Types of Free Legal Services
Legal services are often thought to be one of the more expensive things a person may need during their life - next to emergency medical care and the costs of buying a home. Fortunately, there are many different places you can turn to for free or low-cost legal services, including free legal services provided by the government, law firms, and even law schools.
Below is a summary of the types of free legal services that may be available in your state.
If you have been arrested and charged with a crime, you may be dreading heading to court, especially if you do not have the resources to afford a lawyer. You may be entitled to obtain legal services without charge, however. Under the United States Constitution, you have the right to free legal services for your criminal trial if you cannot afford an attorney of your own. Often, these attorneys are appointed by a judge from a public defender's office when you are formally charged with criminal counts. This attorney will be assigned to your case for the duration of your criminal trial, as well as your first appeal if you lose the intial criminal case. To find out more, you can contact your local public defender's office.
Legal Aid Clinics
If you think that you need to file a lawsuit to protect your interests, but are unable to afford a private lawyer, you may be able to qualify for legal aid, often called legal services. Legal aid organizations and attorneys often receive funds from the government and are normally tasked with taking on cases concerning the poor and impoverished. Because of their limited funding, however, legal aid societies and lawyers can usually only take on a select few cases. The lawsuits that legal aid attorneys normally litigate are ones involving denial of unemployment benefits, social security benefits, consumer credit issues, and eviction and other landlord tenant lawsuits.
Before you begin looking to obtain services from a legal aid organization, you should make sure you qualify. Often times, legal aid organizations only take cases from those who make less than a certain amount of money each year. You can look in the phone book or contact a local bar association in order to get in touch with a legal aid society to see if you may qualify for free legal services. Government funding to these organizations is usually limited, and because of this, they may not be able to take your case, or you may be in for a long wait.
Personal Injury Attorneys on Contingency
Many personal injury attorneys take cases on a contingency fee basis, which means that you do not pay anything to the attorney up front and the lawyer only gets paid if you get paid. Contingency fee arrangements are great for those who have winning cases but no real means of paying an hourly fee to an attorney.
The way a contingency fee basis works is that you and your attorney will decide on a percentage amount of the reward that the attorney will get upon a successful lawsuit or settlement. This percentage is often in the neighborhood of 30-40%, but can vary depending upon your state and the laws governing these arrangements where you live. Keep in mind that this percentage does not cover the costs incurred by an attorney, such as filing and court fees. If your case does go to trial, however, and you are successful in your lawsuit, judges often award the costs of the lawsuit in addition to the judgment amount for your injury.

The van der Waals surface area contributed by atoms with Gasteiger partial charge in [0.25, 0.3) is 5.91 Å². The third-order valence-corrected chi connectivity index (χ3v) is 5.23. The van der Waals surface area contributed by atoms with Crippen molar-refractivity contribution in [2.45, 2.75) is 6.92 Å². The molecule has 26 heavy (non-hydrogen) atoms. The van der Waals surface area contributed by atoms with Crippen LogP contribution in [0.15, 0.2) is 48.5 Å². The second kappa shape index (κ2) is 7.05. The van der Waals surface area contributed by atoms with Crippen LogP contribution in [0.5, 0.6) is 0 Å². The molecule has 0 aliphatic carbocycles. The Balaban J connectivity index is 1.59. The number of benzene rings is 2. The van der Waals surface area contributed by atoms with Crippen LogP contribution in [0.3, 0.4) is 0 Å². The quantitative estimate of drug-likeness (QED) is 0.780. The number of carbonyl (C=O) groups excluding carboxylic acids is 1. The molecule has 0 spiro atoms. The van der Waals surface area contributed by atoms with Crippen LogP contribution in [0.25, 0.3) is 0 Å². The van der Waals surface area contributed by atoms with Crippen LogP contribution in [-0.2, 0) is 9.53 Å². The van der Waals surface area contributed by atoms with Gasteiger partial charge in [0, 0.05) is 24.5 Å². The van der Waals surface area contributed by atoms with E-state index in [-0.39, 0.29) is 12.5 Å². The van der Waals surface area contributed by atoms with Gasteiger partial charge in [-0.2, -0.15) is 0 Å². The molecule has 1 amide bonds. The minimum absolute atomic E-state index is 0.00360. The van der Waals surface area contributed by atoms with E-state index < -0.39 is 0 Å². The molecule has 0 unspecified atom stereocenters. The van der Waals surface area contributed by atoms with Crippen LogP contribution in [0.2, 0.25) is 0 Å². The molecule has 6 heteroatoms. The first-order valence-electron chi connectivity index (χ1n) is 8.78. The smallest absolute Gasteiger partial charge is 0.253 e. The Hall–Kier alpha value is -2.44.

Pro Bono Services
Attorneys working in private practice and in firms often set aside a portion of their time to work on pro bono cases. As with community legal aid clinics, pro bono services typically are offered to individuals whose combined household income is less than 125 percent of the federal poverty level. There are some exceptions to these income limits, which you would need to learn about from each pro bono program.
Social Justice Organizations
Often times you may find an attorney willing to provide free legal services if your case involves some issue of social justice. Social justice issues are easy to spot as they will have implications that extend well beyond the scope of your case and include things like sexual harassment in the workplace or freedom of speech. For example, if you are attempting to sue your landlord for racially discriminating against you, you may be able to find an attorney willing to work for you on a pro bono basis as this case may have a broader influence on the community than just your specific problem.
There are a number of organizations that have legal teams dedicated to providing free legal services on social justice issues, including organizations such as the National Association for the Advancement of Colored People (NAACP), American Civil Liberties Union (ACLU) and the National Center for Lesbian Rights.
Law School Legal Clinics
You can find free legal services at many law school legal clinics that provide free legal services to low income clients by law students under the supervision of an attorney (usually a clinical professor). Generally, this type of pro bono work is offered in one or more particular areas, including family law, elder law, landlord-tenant issues, health care law, and financial assistance. Moreover, law students can provide a range of legal services including, but not limited to, research and writing, drafting legal documents, client interviews, negotiation, and court preparation.